An Accredited Social Health Activist (ASHA) counselling a rural woman. ASHAs are credited with bringing down infant mortality rates in India Image Credit: Gulf News Archives

Often, a discussion about women in medicine elicits names of stellar doctors, each who steered path-breaking work, saved thousands of lives and made the world a better place.

In India, the list would begin with Dr Anandibai Joshi, the first Indian woman doctor who trained in Western medicine in 1885 and Dr Kadambani Ganguly, the second. Others would include Dr S.I. Padmavati, India’s first woman cardiologist; Dr Indira Hinduja who delivered India’s first GIFT (Gamete intrafallopian transfer technique) baby; Dr Jayashree Mondkar, who started Asia’s first human milk bank; Dr Neelam Kler, who is known for her pioneering work in neonatal care; Dr Ketayun Dinshaw, who revolutionised cancer treatment in the country; and Dr Ajita Chakraborty, one of the first women to make a mark in transcultural psychiatry in India. These women among many more raised the bar in clinical excellence and also opened doors for others to make their mark in healthcare.

India has only about 27 per cent women in the workforce and it’s paramount for multiple reasons that we take it to the world average of 48 per cent. A rise in female employment rates to the male level would provide India with an extra 235 million workers.

- Dr Preetha Reddy, Vice-Chairperson, Apollo Hospitals Enterprise Limited

In the present day though, women in healthcare are not just doctors or nurses, but are participants across the entire spectrum of healthcare, from ASHA workers serving the soul of India in thousands of villages right up to CEOs and directors of healthcare organisations.

Now, a new decade of the millennium has begun and greater positive change must be the order of the day. Currently India has only about 27 per cent women in the workforce and it’s paramount for multiple reasons that we take it to the world average of 48 per cent. To put it in perspective, a rise in female employment rates to the male level would provide India with an extra 235 million workers, more than the EU has of either gender. According to the International Monetary Fund, a mere addition of the missing Indian women to the workforce would make the world’s biggest democracy richer by 27 per cent.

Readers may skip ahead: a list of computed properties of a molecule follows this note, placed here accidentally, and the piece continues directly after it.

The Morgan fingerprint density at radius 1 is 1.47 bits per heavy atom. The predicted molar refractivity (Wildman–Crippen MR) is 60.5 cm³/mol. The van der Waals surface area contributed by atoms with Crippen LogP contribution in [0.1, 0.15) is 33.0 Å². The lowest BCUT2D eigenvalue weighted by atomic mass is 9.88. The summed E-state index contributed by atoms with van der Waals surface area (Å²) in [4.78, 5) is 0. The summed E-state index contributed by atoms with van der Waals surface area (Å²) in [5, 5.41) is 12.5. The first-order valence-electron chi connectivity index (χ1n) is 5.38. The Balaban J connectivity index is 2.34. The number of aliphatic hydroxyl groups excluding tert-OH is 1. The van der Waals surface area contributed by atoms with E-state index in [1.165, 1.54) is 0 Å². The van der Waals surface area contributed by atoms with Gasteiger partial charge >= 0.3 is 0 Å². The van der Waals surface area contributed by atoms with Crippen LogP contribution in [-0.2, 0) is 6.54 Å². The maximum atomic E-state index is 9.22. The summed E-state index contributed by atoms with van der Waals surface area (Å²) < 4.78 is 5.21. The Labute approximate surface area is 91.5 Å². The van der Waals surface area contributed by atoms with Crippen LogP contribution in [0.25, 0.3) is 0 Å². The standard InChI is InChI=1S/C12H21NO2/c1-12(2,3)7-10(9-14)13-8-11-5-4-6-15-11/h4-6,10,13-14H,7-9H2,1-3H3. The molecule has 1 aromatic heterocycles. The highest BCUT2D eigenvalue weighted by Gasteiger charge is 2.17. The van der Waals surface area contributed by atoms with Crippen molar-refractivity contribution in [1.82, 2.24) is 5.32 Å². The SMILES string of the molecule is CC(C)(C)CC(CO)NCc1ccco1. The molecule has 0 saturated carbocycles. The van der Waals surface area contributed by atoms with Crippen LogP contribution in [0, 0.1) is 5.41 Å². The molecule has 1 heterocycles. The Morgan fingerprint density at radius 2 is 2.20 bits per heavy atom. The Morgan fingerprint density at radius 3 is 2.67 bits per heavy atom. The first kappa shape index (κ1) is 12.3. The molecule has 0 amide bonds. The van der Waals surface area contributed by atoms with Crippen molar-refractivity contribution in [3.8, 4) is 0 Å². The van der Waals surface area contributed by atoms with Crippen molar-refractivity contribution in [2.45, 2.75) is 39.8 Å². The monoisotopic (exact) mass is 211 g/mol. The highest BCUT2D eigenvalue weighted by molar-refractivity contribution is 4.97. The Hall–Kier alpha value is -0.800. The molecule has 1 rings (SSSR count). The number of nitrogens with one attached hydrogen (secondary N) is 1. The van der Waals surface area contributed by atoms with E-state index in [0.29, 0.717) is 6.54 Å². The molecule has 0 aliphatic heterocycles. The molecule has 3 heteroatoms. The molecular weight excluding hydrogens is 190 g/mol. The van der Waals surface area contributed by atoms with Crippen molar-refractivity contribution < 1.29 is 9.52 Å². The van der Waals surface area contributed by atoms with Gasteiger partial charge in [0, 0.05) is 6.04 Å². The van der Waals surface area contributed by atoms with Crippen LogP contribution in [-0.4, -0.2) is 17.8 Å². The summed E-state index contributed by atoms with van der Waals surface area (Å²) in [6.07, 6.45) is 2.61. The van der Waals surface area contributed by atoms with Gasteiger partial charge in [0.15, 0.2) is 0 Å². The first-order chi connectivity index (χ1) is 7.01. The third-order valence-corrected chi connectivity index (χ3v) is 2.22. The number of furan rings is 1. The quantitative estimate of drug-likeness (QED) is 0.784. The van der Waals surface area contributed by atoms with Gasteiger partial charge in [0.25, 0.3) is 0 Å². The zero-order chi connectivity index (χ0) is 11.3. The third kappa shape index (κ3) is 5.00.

Call for action

An encouraging aspect is that over the past few years, there has been a concerted focus on fixing the gender gap, and as Prime Minister Narendra Modi said in an address, India is moving from women development to women-led development. This as he said is important as mainstreaming the concerns of women and engaging them as partners and active agents of change in social, economic, cultural and political processes would greatly benefit the nation. This is definitive as women’s empowerment has a multiplier effect not only on their own lives but also on the family and society.

In 2016, the UN High Level Commission on Health Employment and Economic Growth called for action to “maximise women’s economic participation and foster their empowerment through institutionalising their leadership, addressing gender bias and inequities in education and the health labour market, and tackle gender concerns in health reform processes.”

However, to do this, we need to create an ecosystem that supports and empowers women to bring their unique skills to the fore and also increases their participation in decision-making and leadership positions. Globally, women hold only approximately 35 per cent of leadership roles in the healthcare industry.

Rise into leadership

It is rather ironical that it is women who are responsible for 70-80 per cent of the care provided in Indian hospitals, yet only 25-35 per cent hold leadership positions, which draws attention to the acute need to galvanise the female workforce across levels. With focused impetus, women could also participate in educating the community about living healthy and preventive healthcare. So, it is vital that stakeholders engaged in healthcare invest in leadership training for women to prepare them for senior roles.

Undoubtedly, while women leaders are great role models, alongside, men in responsible positions too must take steps to usher in this change. My father, Dr Prathap C. Reddy, groomed all four of us, his daughters, into taking up leadership positions in Apollo, with each having a clearly defined role, one that suited our strengths. Ever since, taking this forward, we passionately mentor women in our organisation and our HRD works to provide support by introducing initiatives to help them manage their careers and family life.

From a big-picture perspective, the gender leadership gap in healthcare is also a barrier in India reaching the sustainable development goals. As the backbone of society, women can play an equal role within a nation for its development as well as its economic momentum. There are shining examples to illustrate that women possess the capability to manage everything starting from their home and office to even a ministry. Additionally, as a sector, healthcare has been proven to be an engine for job creation. So, India must take the lead in growing the sector as an employment generator and also empower her women to lead the change, and be the key to good health, prosperity and happiness for all.

The writer is Vice-Chairperson, Apollo Hospitals Enterprise Limited